Information about SAMHSA’s GPRA Measurement Tools: https://www.samhsa.gov/grants/gpra-measurement-tools

The American Evaluation Association is celebrating Behavioral Health (BH) TIG Week with our colleagues in Behavioral Health Topical Interest Group. The contributions all this week to aea365 come from our BH TIG members. Do you have questions, concerns, kudos, or content to extend this aea365 contribution? Please add them in the comments section for this post on the aea365 webpage so that we may enrich our community of practice. Would you like to submit an aea365 Tip? Please send a note of interest to aea365@eval.org. aea365 is sponsored by the American Evaluation Association and provides a Tip-a-Day by and for evaluators.

1 comment

  • Lindsay Thistle · November 10, 2018 at 12:07 pm

    Hi Lisa,

    I enjoyed reading your post; in my work, I support health care programming, and I’m also currently working toward a Master’s degree in education, with a focus on evaluation. With these two professional interests, your post really spoke to me.

    I live in Canada, and so am not familiar with the GPRA, but you offer some great advice that evaluators can benefit from, regardless of where they are located. If you have any additional advice for my particular evaluation context (described below), I would love to hear it!

    In my current course, we’re creating an evaluation design, and we’re just getting to the stage where we are describing our data collection methods. As such, your ‘Cool Tricks’ are especially relevant!

    I’ve included the Most Significant Change (MSC) approach in my evaluation design. Since the MSC is all about gathering stories (which may not be entirely representative of the entire group’s experience with the program), I have also included more traditional quantitative and qualitative evaluation methods in my design (McDonald, Stevens & Nabben, n.d.).

    Your comment made me realize that I need to focus on the ‘significant’ and exceptional in selecting the stories generated by stakeholders. The traditional qualitative/quantitative data collection methods will provide the representative data of the program. The stories coming from the MSC portion of the evaluation, however, should focus on the very best (or very worst) aspects so that I can get a sense of what the program truly can be, or how it is missing the mark.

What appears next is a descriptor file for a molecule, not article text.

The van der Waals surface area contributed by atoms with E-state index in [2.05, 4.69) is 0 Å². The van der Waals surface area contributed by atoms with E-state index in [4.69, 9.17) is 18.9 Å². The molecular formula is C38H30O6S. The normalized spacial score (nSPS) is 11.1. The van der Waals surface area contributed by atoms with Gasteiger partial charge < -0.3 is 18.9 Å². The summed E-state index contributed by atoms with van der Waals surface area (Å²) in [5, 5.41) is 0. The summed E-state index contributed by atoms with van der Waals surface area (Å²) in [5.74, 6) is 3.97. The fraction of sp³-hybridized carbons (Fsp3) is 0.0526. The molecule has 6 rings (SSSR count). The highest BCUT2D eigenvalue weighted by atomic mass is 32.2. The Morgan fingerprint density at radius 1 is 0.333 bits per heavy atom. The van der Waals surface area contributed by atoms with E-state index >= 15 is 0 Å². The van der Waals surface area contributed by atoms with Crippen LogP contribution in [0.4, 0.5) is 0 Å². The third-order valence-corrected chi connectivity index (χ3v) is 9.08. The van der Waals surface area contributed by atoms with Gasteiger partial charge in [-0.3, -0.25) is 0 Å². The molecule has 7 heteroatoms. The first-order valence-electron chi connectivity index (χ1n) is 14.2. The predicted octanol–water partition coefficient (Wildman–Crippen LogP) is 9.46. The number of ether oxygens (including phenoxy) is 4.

I now realize that the MSC aspect of this evaluation is all about ‘setting the bar’ and should not attempt to gather the same type of data that the more traditional evaluation methodologies will collect. Doing so would make me guilty of being repetitive and redundant, and a real missed opportunity to learn about the truly exceptional aspects of the program.

    I also appreciate your section on ‘Lessons Learned.’ It’s a reminder that evaluators may need to seek out additional information when the data provided isn’t enough. As I progress throughout this program, I’m learning that successful evaluations are those that tell a complete and accurate story, which can result in meaningful change; thank you for the reminder that evaluation is more than just reporting on available results!

    Reference

    McDonald, B., Stevens, K. & Nabben, T. (n.d.) Most Significant Change. Better Evaluation. Retrieved from https://www.betterevaluation.org/plan/approach/most_significant_change

    Reply